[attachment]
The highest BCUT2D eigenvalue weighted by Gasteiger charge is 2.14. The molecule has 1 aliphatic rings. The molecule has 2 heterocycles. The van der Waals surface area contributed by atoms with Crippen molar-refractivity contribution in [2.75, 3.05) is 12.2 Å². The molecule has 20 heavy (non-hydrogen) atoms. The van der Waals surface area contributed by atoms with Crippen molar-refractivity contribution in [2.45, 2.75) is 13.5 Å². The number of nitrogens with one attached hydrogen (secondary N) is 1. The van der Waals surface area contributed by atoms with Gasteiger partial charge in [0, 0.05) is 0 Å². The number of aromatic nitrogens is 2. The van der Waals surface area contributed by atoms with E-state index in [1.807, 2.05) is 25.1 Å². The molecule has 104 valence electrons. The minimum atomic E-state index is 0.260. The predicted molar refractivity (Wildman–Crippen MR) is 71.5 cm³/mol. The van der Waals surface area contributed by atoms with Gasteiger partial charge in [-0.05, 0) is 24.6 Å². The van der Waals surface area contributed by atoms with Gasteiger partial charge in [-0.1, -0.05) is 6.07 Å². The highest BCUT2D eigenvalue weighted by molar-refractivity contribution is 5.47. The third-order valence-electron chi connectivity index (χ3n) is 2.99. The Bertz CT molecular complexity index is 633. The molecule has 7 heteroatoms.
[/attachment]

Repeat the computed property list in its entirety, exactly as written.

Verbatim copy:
The highest BCUT2D eigenvalue weighted by Gasteiger charge is 2.14. The molecule has 1 aliphatic rings. The molecule has 2 heterocycles. The van der Waals surface area contributed by atoms with Crippen molar-refractivity contribution in [2.75, 3.05) is 12.2 Å². The molecule has 20 heavy (non-hydrogen) atoms. The van der Waals surface area contributed by atoms with Crippen molar-refractivity contribution in [2.45, 2.75) is 13.5 Å². The number of nitrogens with one attached hydrogen (secondary N) is 1. The van der Waals surface area contributed by atoms with Gasteiger partial charge in [0, 0.05) is 0 Å². The number of aromatic nitrogens is 2. The van der Waals surface area contributed by atoms with E-state index in [1.807, 2.05) is 25.1 Å². The molecule has 104 valence electrons. The minimum atomic E-state index is 0.260. The predicted molar refractivity (Wildman–Crippen MR) is 71.5 cm³/mol. The van der Waals surface area contributed by atoms with Gasteiger partial charge in [-0.05, 0) is 24.6 Å². The van der Waals surface area contributed by atoms with Gasteiger partial charge in [-0.1, -0.05) is 6.07 Å². The highest BCUT2D eigenvalue weighted by molar-refractivity contribution is 5.47. The third-order valence-electron chi connectivity index (χ3n) is 2.99. The Bertz CT molecular complexity index is 633. The molecule has 7 heteroatoms.